Lia Petrose (A&S ’17) sees electronic medical records not merely as an accounting of a patient’s medical history but as a critical insight and pathway to democratizing medicine.
And as the University of Pittsburgh’s newest Rhodes Scholarship winner, Petrose will have the opportunity to further explore her vision of improving how data is used to facilitate health care delivery. She is among 32 American scholars to receive the prestigious award according to the Rhodes Trust, which announced the winners Sunday.
“As the eighth Rhodes Scholar from the University of Pittsburgh, Lia is part of an elite group,” said Pitt Chancellor Patrick Gallagher. “At the same time, her success is rooted in the everyday practice of rolling up her sleeves, stepping out of her comfort zone and daring to innovate. I have no doubt she’s bound for a bright future, and I wish her the very best.”
The Rhodes Scholarship, one of the oldest international study awards available to U.S. students, provides two or three years of study at the University of Oxford in the United Kingdom. Rhodes winners are chosen on the basis of high academic achievement, personal integrity and leadership potential, among other attributes.
“Hearing my name announced by the panel triggered a shock state that I am, 24 hours later, still recovering from. I had spent the past two days getting to know a group of 14 incredibly impressive, genuinely kind finalists, and was not expecting to win,” Petrose said. “I immediately thought of my family, both in Ethiopia and the U.S., my closest friends, my mentors and my fellowship adviser, who have all in some form been with me from the beginning. I feel superbly lucky to be a recipient of the Rhodes Scholarship and to represent the Pitt community at Oxford.”
Born in Addis Ababa, Ethiopia, Petrose immigrated to the United States at the age of 12. She was interested in medicine from a young age and said her experience working in a Baltimore hospital illuminated the empathy gap that exists between Black and white patients. After high school, she returned to Addis Ababa where she witnessed economic disparities in health care delivery. This instilled in her a desire to use medicine as a redistributive tool.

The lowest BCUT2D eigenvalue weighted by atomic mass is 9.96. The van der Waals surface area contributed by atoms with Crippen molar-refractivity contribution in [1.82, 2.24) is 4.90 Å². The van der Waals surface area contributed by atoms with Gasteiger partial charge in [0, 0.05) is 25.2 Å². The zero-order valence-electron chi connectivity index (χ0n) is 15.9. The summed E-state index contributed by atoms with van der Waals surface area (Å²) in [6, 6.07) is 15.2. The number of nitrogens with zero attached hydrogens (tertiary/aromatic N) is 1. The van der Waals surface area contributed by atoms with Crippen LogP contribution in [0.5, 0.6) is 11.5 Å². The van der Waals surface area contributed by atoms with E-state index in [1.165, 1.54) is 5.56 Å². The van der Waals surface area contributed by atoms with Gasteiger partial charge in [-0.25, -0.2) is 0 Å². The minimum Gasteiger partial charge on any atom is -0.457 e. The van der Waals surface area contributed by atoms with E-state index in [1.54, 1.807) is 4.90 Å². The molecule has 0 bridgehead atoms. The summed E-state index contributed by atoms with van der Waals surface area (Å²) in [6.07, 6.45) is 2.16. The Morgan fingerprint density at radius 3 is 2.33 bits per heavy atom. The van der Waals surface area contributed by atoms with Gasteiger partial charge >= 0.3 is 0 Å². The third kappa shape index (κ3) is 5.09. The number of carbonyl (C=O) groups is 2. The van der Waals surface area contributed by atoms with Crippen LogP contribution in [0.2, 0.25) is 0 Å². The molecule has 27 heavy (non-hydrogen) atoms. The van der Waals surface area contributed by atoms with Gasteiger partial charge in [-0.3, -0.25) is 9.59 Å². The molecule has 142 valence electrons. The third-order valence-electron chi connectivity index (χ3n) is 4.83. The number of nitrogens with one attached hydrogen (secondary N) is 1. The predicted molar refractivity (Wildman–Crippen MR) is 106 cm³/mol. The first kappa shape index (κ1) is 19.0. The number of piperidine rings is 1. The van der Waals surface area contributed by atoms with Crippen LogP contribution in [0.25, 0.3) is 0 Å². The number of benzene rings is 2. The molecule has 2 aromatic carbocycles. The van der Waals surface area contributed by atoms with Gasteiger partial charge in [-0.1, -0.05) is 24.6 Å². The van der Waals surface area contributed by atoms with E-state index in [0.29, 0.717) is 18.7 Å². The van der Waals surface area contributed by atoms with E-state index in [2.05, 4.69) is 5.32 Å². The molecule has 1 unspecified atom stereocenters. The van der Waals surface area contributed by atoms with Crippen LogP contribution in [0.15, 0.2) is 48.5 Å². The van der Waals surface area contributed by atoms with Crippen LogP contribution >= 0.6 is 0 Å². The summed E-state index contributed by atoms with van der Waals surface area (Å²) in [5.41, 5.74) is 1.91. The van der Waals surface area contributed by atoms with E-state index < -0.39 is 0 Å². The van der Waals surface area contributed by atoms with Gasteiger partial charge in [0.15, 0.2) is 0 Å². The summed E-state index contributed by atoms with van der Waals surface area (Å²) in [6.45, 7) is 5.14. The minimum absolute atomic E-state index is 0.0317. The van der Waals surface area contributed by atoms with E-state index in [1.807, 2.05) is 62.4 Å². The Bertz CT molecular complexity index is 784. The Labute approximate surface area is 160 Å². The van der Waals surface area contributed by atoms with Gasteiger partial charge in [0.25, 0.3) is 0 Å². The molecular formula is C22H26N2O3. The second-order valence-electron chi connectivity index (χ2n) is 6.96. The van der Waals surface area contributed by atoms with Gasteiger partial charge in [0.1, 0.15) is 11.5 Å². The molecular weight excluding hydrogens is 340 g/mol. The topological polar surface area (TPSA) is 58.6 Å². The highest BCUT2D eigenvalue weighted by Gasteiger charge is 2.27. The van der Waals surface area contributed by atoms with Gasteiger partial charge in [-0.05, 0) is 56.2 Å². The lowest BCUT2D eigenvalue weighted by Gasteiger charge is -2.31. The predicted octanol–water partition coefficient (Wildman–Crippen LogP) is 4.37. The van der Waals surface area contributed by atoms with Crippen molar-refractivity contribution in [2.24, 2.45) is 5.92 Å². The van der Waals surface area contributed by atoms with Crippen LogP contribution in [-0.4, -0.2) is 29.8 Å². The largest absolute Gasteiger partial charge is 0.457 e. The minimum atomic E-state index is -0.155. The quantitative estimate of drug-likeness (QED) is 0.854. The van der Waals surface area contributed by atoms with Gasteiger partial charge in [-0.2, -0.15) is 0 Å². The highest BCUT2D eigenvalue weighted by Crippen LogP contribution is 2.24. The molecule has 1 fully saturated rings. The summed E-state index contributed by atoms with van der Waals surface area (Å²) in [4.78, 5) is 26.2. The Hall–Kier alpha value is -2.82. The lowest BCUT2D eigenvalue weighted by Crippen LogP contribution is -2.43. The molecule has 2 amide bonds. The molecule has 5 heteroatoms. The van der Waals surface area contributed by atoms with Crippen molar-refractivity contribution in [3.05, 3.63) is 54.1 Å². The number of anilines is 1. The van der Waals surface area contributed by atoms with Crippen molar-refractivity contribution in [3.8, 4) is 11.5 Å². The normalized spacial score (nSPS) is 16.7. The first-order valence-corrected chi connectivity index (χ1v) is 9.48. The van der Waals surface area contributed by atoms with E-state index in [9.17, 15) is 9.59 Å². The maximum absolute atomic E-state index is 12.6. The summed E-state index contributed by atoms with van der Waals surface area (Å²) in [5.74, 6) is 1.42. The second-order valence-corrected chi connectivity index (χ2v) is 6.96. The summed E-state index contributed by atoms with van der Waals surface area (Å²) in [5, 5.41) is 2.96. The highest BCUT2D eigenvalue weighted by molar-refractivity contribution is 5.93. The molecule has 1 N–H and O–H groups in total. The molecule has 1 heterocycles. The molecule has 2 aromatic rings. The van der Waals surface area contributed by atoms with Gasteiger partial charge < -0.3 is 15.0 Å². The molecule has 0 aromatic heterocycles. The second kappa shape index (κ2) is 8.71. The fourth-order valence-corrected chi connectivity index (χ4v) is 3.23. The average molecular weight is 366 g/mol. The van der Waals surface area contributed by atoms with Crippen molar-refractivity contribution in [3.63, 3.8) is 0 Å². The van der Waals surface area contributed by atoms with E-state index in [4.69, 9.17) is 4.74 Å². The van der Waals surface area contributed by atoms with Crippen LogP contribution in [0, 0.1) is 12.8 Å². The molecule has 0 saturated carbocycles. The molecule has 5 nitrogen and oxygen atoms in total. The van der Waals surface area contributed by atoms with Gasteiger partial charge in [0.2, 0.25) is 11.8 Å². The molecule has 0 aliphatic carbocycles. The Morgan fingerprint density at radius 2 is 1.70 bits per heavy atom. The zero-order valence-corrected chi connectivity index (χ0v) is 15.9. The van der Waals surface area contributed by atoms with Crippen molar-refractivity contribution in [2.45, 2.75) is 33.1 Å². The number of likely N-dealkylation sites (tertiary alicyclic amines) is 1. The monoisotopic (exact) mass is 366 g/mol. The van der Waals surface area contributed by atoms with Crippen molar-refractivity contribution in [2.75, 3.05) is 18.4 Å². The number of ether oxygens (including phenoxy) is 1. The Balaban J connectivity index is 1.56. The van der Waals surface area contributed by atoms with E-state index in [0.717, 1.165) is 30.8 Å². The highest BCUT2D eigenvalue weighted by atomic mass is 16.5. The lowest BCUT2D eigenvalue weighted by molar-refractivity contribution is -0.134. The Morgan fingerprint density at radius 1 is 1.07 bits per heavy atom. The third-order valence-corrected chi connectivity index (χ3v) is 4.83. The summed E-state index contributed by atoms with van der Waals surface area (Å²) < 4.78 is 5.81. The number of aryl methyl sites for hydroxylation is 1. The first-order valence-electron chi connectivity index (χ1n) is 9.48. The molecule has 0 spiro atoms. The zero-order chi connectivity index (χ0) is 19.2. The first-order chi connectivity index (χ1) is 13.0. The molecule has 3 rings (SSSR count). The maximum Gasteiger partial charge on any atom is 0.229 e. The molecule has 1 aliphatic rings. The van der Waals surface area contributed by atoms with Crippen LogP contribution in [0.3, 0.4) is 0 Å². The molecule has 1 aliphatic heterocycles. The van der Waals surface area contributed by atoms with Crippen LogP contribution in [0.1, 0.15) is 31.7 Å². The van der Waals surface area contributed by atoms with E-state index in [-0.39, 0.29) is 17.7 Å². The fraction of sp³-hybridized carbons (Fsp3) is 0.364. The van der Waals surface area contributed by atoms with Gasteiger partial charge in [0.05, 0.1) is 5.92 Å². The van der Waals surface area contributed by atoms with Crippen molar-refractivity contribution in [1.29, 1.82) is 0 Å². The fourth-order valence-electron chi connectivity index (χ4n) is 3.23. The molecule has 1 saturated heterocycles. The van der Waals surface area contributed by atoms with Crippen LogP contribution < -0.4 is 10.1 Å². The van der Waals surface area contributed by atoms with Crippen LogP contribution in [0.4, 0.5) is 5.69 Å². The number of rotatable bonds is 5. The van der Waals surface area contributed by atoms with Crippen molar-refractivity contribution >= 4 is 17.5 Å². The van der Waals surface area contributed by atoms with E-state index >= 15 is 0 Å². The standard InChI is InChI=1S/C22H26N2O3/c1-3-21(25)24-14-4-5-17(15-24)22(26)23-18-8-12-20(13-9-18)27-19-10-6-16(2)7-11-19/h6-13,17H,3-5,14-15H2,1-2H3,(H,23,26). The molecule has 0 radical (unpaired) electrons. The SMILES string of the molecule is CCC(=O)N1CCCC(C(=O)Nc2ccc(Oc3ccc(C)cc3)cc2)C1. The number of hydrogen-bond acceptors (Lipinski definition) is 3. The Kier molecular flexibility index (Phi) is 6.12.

Previous Pitt Rhodes Scholars
- 2012: Cory Rodgers (A&S ’12)
- 2010: Eleanor Ott (A&S ’09)
- 2007: Daniel Armanios (A&S, ENGR ’07)
- 2006: Justin Chalker (A&S ’06)
- 1991: Nathan Urban (A&S ’91, ’96G, ’98G)
- 1987: Donna Roberts (A&S ’85)
- 1983: David Frederick (A&S ’83)
Petrose arrived at Pitt in the fall of 2013 with the support of the University’s Helen S. Faison Scholarship, determined to study economics and prepare for medical school. During her first and second years at Pitt, she performed field research in Malawi’s capital city and central region, assisting in the development of health information management systems for hospitals in low resources communities.
A 2016 Harry S. Truman Scholarship recipient, Petrose received bachelor of science degrees in neuroscience and economics with a minor in chemistry from the Kenneth P. Dietrich School of Arts and Sciences in 2017. During her time at Pitt, she also served in a number of leadership roles, including as a member of the Student Government Board, a University Honors College student adviser to the dean and as a representative to the committees of the Board of Trustees, the provost and the University Senate Council.
Pitt’s University Honors College, which advises undergraduates and alumni who are interested in pursuing national and international awards, assisted Petrose in applying for the Rhodes Scholarship.
“When I first met her last year, I knew that she would do remarkable things and would undoubtedly succeed in her goal of optimizing healthcare systems for the underserved. Her enthusiasm for her work was absolutely infectious,” said University Honors College Dean Brian Primack. “I was also struck by her remarkable character; for someone so accomplished, she was extremely humble.”
Petrose is currently a research assistant at the Massachusetts Institute of Technology to Professor Heidi Williams with whom she investigates pharmaceutical research development and innovation. Prior to that, Petrose worked as a data scientist at the Harvard Laboratory for Systems Medicine, exploring the use of machine learning algorithms to glean insights from electronic medical records.
At the University of Oxford, she plans to pursue a second bachelor’s degree in computer science and philosophy, combining the technical skills that allow one to design electronic medical records and compute the wealth of data they generate with the analytical and discursive skills that enable patient advocacy. She hopes to eventually practice medicine, design electronic systems to manage and use health data and do both in a way that respects patient agency and privacy.